The phenomenon of trading water as a political favor is probably more common in lower income communities, which rely almost exclusively on the pipas.

Water Is a State Secret

In Xalapa, the capital of Veracruz state, I saw how water can hold a different kind of political power.

There, I found, the location of underground pipes and other critical water infrastructure was guarded like a state secret, known by just a handful of public workers. It made them irreplaceable.

So when customers complained that some municipal employees were asking for bribes to provide water, management hesitated to fire them. The workers controlled valuable information about the city's water system.

Water may be a human right. But when politicians manipulate it for their personal or political benefit, some cities flood while others go dry.

Reposted with permission from our media associate The Conversation.

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In early October, Britain's Prince William teamed up with conservationist David Attenborough to launch the Earthshot Prize, a new award for environmentalist innovation. The Earthshot brands itself the "most prestigious global environment prize in history."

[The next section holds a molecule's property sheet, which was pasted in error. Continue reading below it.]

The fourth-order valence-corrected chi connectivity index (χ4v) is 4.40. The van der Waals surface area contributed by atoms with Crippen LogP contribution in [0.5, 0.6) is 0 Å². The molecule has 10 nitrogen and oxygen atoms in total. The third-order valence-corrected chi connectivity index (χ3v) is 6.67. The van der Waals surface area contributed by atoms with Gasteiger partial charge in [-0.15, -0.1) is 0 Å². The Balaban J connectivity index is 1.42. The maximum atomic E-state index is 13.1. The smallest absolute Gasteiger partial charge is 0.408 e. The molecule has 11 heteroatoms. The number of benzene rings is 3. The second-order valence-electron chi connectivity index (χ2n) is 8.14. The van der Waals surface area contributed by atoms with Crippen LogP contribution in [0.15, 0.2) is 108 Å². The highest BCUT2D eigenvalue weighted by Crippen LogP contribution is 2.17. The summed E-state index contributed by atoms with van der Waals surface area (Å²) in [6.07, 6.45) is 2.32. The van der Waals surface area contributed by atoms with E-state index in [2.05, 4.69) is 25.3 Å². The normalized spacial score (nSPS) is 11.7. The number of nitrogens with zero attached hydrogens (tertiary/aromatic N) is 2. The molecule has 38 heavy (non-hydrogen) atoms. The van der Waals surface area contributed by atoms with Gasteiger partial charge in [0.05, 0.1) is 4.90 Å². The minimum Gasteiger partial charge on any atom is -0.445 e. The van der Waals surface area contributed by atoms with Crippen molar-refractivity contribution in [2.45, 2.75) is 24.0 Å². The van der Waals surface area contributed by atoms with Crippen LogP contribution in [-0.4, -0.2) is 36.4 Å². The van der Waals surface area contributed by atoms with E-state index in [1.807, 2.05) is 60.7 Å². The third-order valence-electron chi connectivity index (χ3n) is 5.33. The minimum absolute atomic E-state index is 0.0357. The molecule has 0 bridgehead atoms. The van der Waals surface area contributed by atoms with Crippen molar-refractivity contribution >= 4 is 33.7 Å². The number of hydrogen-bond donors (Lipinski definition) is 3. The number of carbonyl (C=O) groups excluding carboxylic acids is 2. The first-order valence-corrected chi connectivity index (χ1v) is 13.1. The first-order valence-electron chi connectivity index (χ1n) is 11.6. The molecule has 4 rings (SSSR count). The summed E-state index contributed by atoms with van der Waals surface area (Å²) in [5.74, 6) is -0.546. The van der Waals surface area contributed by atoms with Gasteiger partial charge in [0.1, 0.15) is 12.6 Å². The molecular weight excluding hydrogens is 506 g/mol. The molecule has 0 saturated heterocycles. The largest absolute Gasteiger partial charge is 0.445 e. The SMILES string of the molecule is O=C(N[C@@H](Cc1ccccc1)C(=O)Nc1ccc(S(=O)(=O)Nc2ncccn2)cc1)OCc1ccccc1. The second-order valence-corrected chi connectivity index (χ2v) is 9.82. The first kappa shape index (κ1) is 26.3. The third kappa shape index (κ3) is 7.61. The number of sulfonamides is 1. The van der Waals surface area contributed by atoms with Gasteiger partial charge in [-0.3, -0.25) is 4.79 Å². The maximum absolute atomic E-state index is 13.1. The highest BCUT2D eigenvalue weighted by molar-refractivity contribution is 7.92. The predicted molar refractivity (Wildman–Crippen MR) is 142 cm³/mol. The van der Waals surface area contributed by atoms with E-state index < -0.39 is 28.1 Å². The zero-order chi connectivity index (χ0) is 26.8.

The world-famous wildlife broadcaster and his royal sidekick appear to have played an active role in the prize's inception, and media coverage has focused largely on them as the faces of the campaign.

But the pair are only the frontmen of a much larger movement which has been in development for several years. In addition to a panel of experts who will decide on the winners, the prize's formation took advice from the World Wildlife Fund, Greenpeace and the Jack Ma Foundation.

With more and more global attention on the climate crisis, celebrity endorsement of environmental causes has become more common. But why do environmental causes recruit famous faces for their campaigns? And what difference can it make?

'Count Me In'

"We need celebrities to reach those people who we cannot reach ourselves," says Sarah Marchildon from the United Nations Climate Change secretariat (UNFCCC) in Bonn, Germany.

Marchildon is a proponent of the use of celebrities to raise awareness of environmental causes. In addition to promoting a selection of climate ambassadors who represent the UN on sustainability issues, Marchildon's team has produced videos with well-known narrators from the entertainment world: among them, Morgan Freeman and Mark Ruffalo.

"We choose celebrities who have a lifestyle where they are already talking about these issues," Marchildon explains.

"Sometimes they reach out to us themselves, as David Attenborough did recently. And then they can promote the videos on their own social channels which reach more people than we do — for example, if they have 20 million followers and we have 750,000."